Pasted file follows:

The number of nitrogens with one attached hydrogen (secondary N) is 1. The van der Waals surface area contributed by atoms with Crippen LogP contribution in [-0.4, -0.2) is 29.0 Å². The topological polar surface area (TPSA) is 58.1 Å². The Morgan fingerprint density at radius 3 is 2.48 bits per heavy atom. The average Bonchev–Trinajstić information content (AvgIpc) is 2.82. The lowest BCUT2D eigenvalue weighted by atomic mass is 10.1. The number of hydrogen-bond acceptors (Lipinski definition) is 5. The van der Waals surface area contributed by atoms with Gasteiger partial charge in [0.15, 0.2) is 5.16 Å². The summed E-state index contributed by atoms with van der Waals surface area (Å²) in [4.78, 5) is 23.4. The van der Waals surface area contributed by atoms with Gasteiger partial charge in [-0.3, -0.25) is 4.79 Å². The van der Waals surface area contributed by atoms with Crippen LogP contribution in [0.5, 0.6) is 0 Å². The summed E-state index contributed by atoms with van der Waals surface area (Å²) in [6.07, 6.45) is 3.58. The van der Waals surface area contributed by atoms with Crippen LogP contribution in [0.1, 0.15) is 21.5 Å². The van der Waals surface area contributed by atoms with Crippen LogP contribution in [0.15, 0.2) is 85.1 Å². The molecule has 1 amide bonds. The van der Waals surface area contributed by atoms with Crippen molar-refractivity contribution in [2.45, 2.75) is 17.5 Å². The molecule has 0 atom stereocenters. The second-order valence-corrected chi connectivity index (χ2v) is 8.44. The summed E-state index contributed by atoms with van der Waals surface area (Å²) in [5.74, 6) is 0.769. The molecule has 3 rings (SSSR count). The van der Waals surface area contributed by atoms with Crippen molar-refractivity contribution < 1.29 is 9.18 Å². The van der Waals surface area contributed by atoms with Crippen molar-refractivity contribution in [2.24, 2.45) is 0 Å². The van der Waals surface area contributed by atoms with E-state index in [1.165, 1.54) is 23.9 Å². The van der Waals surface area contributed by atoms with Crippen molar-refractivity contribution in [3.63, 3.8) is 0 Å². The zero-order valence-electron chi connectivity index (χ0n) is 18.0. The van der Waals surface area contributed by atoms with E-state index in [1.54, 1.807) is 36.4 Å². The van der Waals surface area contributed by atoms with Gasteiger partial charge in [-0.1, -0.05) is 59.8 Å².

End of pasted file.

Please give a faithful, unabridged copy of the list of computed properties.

The number of nitrogens with one attached hydrogen (secondary N) is 1. The van der Waals surface area contributed by atoms with Crippen LogP contribution in [-0.4, -0.2) is 29.0 Å². The topological polar surface area (TPSA) is 58.1 Å². The Morgan fingerprint density at radius 3 is 2.48 bits per heavy atom. The average Bonchev–Trinajstić information content (AvgIpc) is 2.82. The lowest BCUT2D eigenvalue weighted by atomic mass is 10.1. The number of hydrogen-bond acceptors (Lipinski definition) is 5. The van der Waals surface area contributed by atoms with Gasteiger partial charge in [0.15, 0.2) is 5.16 Å². The summed E-state index contributed by atoms with van der Waals surface area (Å²) in [4.78, 5) is 23.4. The van der Waals surface area contributed by atoms with Gasteiger partial charge in [-0.3, -0.25) is 4.79 Å². The van der Waals surface area contributed by atoms with Crippen LogP contribution in [0.5, 0.6) is 0 Å². The summed E-state index contributed by atoms with van der Waals surface area (Å²) in [6.07, 6.45) is 3.58. The van der Waals surface area contributed by atoms with Crippen LogP contribution in [0.1, 0.15) is 21.5 Å². The van der Waals surface area contributed by atoms with Crippen LogP contribution in [0.15, 0.2) is 85.1 Å². The molecule has 1 amide bonds. The van der Waals surface area contributed by atoms with Crippen molar-refractivity contribution in [2.45, 2.75) is 17.5 Å². The molecule has 0 atom stereocenters. The second-order valence-corrected chi connectivity index (χ2v) is 8.44. The summed E-state index contributed by atoms with van der Waals surface area (Å²) in [5.74, 6) is 0.769. The molecule has 3 rings (SSSR count). The van der Waals surface area contributed by atoms with Crippen molar-refractivity contribution < 1.29 is 9.18 Å². The van der Waals surface area contributed by atoms with Crippen molar-refractivity contribution in [2.24, 2.45) is 0 Å². The van der Waals surface area contributed by atoms with E-state index in [1.165, 1.54) is 23.9 Å². The van der Waals surface area contributed by atoms with Crippen molar-refractivity contribution in [3.63, 3.8) is 0 Å². The zero-order valence-electron chi connectivity index (χ0n) is 18.0. The van der Waals surface area contributed by atoms with E-state index in [1.54, 1.807) is 36.4 Å². The van der Waals surface area contributed by atoms with Gasteiger partial charge in [-0.1, -0.05) is 59.8 Å².